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Hourly Modelling of Thermal Hydrogen Electricity Markets


The hourly operation of Thermal Hydrogen electricity markets is modelled. The economic values for all applicable chemical commodities are quantified (syngas, ammonia, methanol and oxygen) and an hourly electricity model is constructed to mimic the dispatch of key technologies: bi-directional power plants, dual-fuel heating systems and plug-in fuel-cell hybrid electric vehicles. The operation of key technologies determines hourly electricity prices and an optimization model adjusts the capacity to minimize electricity prices yet allow all generators to recover costs. We examine 12 cost scenarios for renewables, nuclear and natural gas; the results demonstrate emissionsfree, ‘energy-only’ electricity markets whose supply is largely dominated by renewables. The economic outcome is made possible in part by seizing the full supply-chain value from electrolysis (both hydrogen and oxygen), which allows an increased willingness to pay for (renewable) electricity. The wholesale electricity prices average $25–$45/ MWh, or just slightly higher than the assumed levelized cost of renewable energy. This implies very competitive electricity prices, particularly given the lack of need for ‘scarcity’ pricing, capacity markets, dedicated electricity storage or underutilized electric transmission and distribution capacity.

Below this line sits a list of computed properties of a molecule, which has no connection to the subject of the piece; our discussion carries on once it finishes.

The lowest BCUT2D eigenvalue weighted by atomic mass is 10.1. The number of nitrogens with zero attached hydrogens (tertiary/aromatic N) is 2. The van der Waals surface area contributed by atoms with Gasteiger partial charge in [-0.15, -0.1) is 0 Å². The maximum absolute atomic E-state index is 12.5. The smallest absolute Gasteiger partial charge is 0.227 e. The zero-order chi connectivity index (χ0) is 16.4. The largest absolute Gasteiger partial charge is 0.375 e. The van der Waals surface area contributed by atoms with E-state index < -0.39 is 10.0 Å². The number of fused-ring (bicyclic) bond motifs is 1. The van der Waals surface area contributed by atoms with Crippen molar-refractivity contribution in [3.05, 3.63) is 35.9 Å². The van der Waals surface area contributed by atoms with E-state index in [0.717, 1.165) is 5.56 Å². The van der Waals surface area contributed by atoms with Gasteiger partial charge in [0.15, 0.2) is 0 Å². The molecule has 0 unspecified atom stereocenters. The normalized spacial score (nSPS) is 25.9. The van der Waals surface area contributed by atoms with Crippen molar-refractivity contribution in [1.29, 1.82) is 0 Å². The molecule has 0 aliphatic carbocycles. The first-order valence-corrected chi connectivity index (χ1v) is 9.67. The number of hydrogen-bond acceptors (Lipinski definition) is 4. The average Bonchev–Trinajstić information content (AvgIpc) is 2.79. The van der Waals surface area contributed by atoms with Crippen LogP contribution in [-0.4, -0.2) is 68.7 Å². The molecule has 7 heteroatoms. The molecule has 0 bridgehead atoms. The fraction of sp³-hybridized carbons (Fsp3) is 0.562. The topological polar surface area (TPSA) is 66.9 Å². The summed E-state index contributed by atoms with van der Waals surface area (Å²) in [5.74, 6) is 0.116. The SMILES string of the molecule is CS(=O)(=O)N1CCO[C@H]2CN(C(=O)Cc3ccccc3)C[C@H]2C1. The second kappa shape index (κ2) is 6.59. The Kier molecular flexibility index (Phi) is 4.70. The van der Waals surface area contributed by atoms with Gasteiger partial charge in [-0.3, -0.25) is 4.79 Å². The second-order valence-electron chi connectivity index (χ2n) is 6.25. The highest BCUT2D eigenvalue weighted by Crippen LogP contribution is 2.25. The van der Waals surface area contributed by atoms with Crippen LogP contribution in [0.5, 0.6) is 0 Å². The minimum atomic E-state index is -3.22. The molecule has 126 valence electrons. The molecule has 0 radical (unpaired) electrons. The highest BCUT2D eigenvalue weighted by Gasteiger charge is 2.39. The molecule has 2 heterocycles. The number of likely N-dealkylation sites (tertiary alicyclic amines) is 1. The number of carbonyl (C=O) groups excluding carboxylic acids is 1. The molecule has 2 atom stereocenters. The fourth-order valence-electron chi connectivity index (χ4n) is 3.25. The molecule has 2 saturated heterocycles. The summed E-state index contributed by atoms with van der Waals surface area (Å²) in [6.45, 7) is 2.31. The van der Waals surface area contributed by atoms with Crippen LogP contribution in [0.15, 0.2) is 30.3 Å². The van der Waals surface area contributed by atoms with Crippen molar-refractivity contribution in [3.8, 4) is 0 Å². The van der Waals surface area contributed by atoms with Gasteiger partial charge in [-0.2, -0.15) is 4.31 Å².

Related subjects: Policy & Socio-Economics
Countries: United States

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